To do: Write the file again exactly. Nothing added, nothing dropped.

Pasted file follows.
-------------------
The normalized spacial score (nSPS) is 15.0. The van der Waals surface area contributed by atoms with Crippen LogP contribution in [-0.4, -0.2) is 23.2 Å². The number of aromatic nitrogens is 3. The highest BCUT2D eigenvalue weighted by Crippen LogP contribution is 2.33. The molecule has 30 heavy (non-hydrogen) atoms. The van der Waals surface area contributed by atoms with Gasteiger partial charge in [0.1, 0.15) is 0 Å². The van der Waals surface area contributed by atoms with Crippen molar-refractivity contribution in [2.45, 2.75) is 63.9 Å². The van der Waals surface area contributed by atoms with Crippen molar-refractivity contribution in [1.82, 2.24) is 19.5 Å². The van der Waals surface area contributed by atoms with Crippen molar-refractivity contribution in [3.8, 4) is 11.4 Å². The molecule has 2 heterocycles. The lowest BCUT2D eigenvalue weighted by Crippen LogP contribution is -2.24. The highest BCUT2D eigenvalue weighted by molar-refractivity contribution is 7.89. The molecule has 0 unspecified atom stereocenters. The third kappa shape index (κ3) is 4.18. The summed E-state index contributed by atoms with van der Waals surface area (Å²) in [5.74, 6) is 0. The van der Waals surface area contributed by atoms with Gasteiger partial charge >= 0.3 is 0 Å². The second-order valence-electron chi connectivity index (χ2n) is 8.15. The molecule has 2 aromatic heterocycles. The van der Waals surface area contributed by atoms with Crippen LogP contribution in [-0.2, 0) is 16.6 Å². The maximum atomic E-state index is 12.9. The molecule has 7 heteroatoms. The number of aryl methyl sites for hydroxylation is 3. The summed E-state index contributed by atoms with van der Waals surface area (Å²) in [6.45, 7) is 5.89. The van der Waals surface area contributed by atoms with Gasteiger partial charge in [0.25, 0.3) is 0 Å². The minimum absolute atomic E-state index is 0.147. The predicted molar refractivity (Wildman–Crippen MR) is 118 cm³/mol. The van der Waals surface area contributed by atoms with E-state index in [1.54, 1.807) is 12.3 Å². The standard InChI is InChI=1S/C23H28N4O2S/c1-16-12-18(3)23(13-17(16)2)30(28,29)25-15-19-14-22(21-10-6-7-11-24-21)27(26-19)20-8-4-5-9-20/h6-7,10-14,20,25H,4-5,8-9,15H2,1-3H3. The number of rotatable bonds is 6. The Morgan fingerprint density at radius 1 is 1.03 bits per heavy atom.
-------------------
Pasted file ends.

The normalized spacial score (nSPS) is 15.0. The van der Waals surface area contributed by atoms with Crippen LogP contribution in [-0.4, -0.2) is 23.2 Å². The number of aromatic nitrogens is 3. The highest BCUT2D eigenvalue weighted by Crippen LogP contribution is 2.33. The molecule has 30 heavy (non-hydrogen) atoms. The van der Waals surface area contributed by atoms with Gasteiger partial charge in [0.1, 0.15) is 0 Å². The van der Waals surface area contributed by atoms with Crippen molar-refractivity contribution in [2.45, 2.75) is 63.9 Å². The van der Waals surface area contributed by atoms with Crippen molar-refractivity contribution in [1.82, 2.24) is 19.5 Å². The van der Waals surface area contributed by atoms with Crippen molar-refractivity contribution in [3.8, 4) is 11.4 Å². The molecule has 2 heterocycles. The lowest BCUT2D eigenvalue weighted by Crippen LogP contribution is -2.24. The highest BCUT2D eigenvalue weighted by molar-refractivity contribution is 7.89. The molecule has 0 unspecified atom stereocenters. The third kappa shape index (κ3) is 4.18. The summed E-state index contributed by atoms with van der Waals surface area (Å²) in [5.74, 6) is 0. The van der Waals surface area contributed by atoms with Gasteiger partial charge >= 0.3 is 0 Å². The second-order valence-electron chi connectivity index (χ2n) is 8.15. The molecule has 2 aromatic heterocycles. The van der Waals surface area contributed by atoms with Crippen LogP contribution in [-0.2, 0) is 16.6 Å². The maximum atomic E-state index is 12.9. The molecule has 7 heteroatoms. The number of aryl methyl sites for hydroxylation is 3. The summed E-state index contributed by atoms with van der Waals surface area (Å²) in [6.45, 7) is 5.89. The van der Waals surface area contributed by atoms with Gasteiger partial charge in [0.25, 0.3) is 0 Å². The minimum absolute atomic E-state index is 0.147. The predicted molar refractivity (Wildman–Crippen MR) is 118 cm³/mol. The van der Waals surface area contributed by atoms with E-state index in [1.54, 1.807) is 12.3 Å². The standard InChI is InChI=1S/C23H28N4O2S/c1-16-12-18(3)23(13-17(16)2)30(28,29)25-15-19-14-22(21-10-6-7-11-24-21)27(26-19)20-8-4-5-9-20/h6-7,10-14,20,25H,4-5,8-9,15H2,1-3H3. The number of rotatable bonds is 6. The Morgan fingerprint density at radius 1 is 1.03 bits per heavy atom.